Monday, June 22, 2009

Batman #687

Dick Grayson is Batman. After Bruce Wayne's heroic death in the line of duty, a series of imposter Batmen and the inevitable decision that he was born for this moment, the original Boy Wonder is now the one true Dark Knight. But, as he's beginning to learn, the responsibilities of a Caped Crusader go far beyond the decision actually don that famed grey and blue uniform.

The flashback that starts this issue has noble, appropriate intentions – reminding us of Dick's constant yearning to learn from, impress and become more like his mentor, then revealing just how close he's come – but the timeframe is all wrong. Robin had been around for seven years before the infamous giant penny first decorated the cave, and even if the scene in question was meant to take place later in the duo's career, I can't imagine the phrase "you got served" was yet a part of the public vernacular. I'd shudder to overhear the current Robin using that phrase, let alone the guy who's now wearing the cape and cowl. Are these little things to be picking at? Sure. But I have to imagine the goal of this little scene was to add a touch of legitimacy to Dick's new job role, and such authenticity lies primarily in these details.

Fortunately, that opening scene is just a small bump in the road for the book's author. Judd Winick spends the rest of the issue more or less in the present, dealing with the countless ramifications of Bruce's death and the impact it has on the DCU as a whole. He takes a long, hard look at Dick's reservations about taking over, at Alfred's forced resolve amidst trying circumstances, and at Damian's restless impatience for someone to take charge. While many of these characters have been explored quite thoroughly over the years, Winick is using the special circumstances to unveil new facets of their personalities. As he should. As the situation demands.

I don't have nearly as many good things to say about Ed Benes, the issue's artist. A DC regular, Benes has made the rounds with many of the publisher's best-known titles: he followed Jim Lee on Superman, spent some time with Supergirl and Birds of Prey, and has most recently contributed to Justice Leage of America. This is my first exposure to his work, however, and I'm not especially impressed. For one, Batman, Robin, Gordon and even Alfred are usually posed in such stiff, uncomfortable positions that I felt compelled to overemphasize my own posture, like I was the only one slouching at a funeral service.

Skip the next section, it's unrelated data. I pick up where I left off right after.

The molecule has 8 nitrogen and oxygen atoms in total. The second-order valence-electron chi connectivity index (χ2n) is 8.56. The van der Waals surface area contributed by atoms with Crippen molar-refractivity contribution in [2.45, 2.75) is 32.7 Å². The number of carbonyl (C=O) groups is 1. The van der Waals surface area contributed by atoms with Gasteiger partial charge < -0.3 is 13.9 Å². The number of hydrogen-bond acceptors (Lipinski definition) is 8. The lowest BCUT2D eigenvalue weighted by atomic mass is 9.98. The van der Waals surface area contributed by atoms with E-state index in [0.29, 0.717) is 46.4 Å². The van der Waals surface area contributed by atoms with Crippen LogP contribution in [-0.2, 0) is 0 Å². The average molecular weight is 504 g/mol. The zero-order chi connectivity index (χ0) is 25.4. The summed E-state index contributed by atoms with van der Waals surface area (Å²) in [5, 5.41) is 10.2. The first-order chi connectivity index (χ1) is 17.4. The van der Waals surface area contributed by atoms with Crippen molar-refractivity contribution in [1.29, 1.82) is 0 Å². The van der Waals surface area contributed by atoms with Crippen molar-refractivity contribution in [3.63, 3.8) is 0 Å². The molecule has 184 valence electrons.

I like a nice balance between detail and restraint in an artist, but Benes brings an overload of the former. The excess of crosshatch shading, paired with the obsessive folds and creases he brings to each visible bit of fabric make the pages feel heavy and cumbersome. There's often just too much going on at one time, although some pages are much worse off than others. Benes does enjoy a few rare moments of clarity, where he displays an ability to pull off that elusive balance, but they're regularly outnumbered. He can't decide if he wants to be Jim Lee in the '80s, Joe Madureira in the '90s or something different for today.

There's a lot of pensive, bottled excitement brewing around the books in the Batman family right now, and rightfully so. Although the promise of Bruce's imminent return is already hanging ominously above this whole house of cards, for the time being it's a new day in Gotham, both for the characters and for the creators. As far as Winick and Benes's run on the flagship title goes, this is a mediocre start. Flip through it and enjoy the occasional moments of brilliance, then hope they're a bit more frequent in subsequent chapters.

On a scale of 1 to 10, where 1 is poor and 10 is amazing...
Overall Score: 4.5

1 comment:

Shamus said...

I've never been a fan of Benes. In fact he's one of the few artists that have made me drop (Justice League) or avoid a book (anything he's pencilling).